Johnson v. Little Rock Ranch, LLCAnnotate this Case
Plaintiffs filed suit in 2014, alleging that Little Rock Ranch, which had proceeded to develop and plant an irrigated walnut orchard, was trespassing on 3.44 acres of plaintiffs' property. Although the trial court found that Little Rock Ranch was trespassing by encroachment on plaintiffs' property, the trial court applied the defense of laches and the "relative hardship" doctrine, denying injunctive relief to plaintiffs. The trial court fashioned an alternative equitable remedy: Little Rock Ranch was required to pay damages to plaintiffs and undertake corrective action to limit erosion of the now-excavated hillside, while plaintiffs were required to deed the strip of land at issue to Little Rock Ranch. The trial court also found the trespass by Little Rock Ranch was permanent such that the appropriate measure of damages was "diminution in value" damages, rather than other alternative measures.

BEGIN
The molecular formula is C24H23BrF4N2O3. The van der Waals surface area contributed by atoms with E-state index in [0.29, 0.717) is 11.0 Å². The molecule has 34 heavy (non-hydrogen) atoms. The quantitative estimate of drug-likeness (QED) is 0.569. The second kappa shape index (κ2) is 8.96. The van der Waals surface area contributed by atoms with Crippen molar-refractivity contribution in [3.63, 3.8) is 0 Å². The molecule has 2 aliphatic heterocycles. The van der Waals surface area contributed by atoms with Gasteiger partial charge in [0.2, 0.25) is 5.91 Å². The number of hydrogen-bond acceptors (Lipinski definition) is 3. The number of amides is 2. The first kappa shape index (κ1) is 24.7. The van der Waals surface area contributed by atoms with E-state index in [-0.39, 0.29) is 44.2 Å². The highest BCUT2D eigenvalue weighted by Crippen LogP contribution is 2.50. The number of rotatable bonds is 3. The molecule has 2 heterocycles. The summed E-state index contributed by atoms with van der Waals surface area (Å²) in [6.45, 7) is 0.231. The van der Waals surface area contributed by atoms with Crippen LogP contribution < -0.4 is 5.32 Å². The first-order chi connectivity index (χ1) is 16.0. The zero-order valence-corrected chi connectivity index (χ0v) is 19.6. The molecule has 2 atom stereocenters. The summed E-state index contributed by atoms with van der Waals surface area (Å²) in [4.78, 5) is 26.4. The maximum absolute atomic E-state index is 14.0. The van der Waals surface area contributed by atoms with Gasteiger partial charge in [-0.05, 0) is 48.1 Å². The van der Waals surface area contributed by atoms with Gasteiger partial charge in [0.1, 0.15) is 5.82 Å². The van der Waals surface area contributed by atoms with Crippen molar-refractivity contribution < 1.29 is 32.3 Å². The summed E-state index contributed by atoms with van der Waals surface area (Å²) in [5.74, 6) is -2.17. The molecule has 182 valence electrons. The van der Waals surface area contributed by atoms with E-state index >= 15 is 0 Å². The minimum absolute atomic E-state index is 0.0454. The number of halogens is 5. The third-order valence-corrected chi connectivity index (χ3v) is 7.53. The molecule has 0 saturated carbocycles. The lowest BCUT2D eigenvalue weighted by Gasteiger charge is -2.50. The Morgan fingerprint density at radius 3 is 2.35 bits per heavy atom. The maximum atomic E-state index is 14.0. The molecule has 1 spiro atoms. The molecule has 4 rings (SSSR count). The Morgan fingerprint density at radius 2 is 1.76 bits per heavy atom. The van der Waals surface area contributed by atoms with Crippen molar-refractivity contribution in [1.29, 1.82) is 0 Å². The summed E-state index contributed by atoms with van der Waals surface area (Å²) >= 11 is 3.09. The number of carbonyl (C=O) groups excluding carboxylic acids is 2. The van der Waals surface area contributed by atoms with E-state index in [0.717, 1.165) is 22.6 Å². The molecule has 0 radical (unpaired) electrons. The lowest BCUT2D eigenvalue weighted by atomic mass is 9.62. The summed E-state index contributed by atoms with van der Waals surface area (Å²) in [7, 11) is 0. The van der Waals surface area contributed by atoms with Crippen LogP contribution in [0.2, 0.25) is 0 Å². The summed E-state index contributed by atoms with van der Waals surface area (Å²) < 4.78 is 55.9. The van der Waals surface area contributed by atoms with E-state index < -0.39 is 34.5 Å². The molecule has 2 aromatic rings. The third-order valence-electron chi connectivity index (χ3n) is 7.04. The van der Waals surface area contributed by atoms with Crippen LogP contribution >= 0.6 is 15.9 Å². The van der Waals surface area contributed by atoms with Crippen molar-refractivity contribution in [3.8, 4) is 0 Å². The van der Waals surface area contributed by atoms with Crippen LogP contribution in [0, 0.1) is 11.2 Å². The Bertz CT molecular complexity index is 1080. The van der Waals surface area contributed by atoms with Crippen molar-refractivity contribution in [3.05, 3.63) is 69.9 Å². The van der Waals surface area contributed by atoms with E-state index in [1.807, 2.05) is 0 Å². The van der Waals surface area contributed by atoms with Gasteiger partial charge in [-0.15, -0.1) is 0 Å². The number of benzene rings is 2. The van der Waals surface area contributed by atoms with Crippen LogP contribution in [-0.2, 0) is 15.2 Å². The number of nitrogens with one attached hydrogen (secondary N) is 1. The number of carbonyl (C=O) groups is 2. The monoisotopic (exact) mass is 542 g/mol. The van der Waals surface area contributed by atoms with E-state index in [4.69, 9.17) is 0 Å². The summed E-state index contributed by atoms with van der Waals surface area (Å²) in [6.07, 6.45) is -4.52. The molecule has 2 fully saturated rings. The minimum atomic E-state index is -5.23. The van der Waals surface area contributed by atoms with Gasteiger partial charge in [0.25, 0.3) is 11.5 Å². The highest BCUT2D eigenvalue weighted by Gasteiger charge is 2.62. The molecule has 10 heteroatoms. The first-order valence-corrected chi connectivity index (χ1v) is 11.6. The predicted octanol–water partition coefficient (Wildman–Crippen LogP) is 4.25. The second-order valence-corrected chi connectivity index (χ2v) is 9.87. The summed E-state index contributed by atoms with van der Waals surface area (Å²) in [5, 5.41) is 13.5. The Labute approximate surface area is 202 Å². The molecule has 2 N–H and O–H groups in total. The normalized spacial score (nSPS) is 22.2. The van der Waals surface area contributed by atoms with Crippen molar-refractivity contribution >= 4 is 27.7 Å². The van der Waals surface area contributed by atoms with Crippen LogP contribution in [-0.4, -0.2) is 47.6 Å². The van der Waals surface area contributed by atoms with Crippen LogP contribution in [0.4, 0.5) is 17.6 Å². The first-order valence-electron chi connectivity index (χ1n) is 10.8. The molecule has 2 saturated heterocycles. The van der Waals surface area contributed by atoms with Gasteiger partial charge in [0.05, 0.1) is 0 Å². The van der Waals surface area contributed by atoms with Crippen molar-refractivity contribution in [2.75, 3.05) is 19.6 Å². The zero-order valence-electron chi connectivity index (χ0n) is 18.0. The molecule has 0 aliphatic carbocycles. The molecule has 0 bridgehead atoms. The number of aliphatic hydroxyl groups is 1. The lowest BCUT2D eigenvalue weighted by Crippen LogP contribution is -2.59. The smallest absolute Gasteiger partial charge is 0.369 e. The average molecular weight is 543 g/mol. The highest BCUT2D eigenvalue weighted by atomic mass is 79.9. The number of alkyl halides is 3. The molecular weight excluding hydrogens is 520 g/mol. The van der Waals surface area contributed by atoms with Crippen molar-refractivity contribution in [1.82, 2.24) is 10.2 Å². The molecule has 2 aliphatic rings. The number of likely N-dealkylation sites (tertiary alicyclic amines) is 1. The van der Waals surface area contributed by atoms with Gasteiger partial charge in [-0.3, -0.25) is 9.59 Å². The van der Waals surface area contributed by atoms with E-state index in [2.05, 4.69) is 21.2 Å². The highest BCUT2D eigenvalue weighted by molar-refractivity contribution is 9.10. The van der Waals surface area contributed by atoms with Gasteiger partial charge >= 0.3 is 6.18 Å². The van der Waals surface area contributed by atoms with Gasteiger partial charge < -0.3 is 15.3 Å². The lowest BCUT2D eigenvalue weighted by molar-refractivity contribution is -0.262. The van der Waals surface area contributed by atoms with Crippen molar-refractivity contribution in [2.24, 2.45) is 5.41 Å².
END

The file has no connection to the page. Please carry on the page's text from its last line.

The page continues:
The Court of Appeal affirmed, concluding that case law supports the trial court's conclusion that Little Rock Ranch's excavation of plaintiffs' hillside and encroachment amounted to a permanent trespass. Furthermore, the court found no error in the trial court's determination that the trespass was permanent and, in turn, to award damages based on the diminution in value of plaintiffs' property absent the 3.44 acres. Finally, there is no merit in plaintiffs' claim that the trial court erred in not awarding additional damages for conversion of dirt excavated from their property.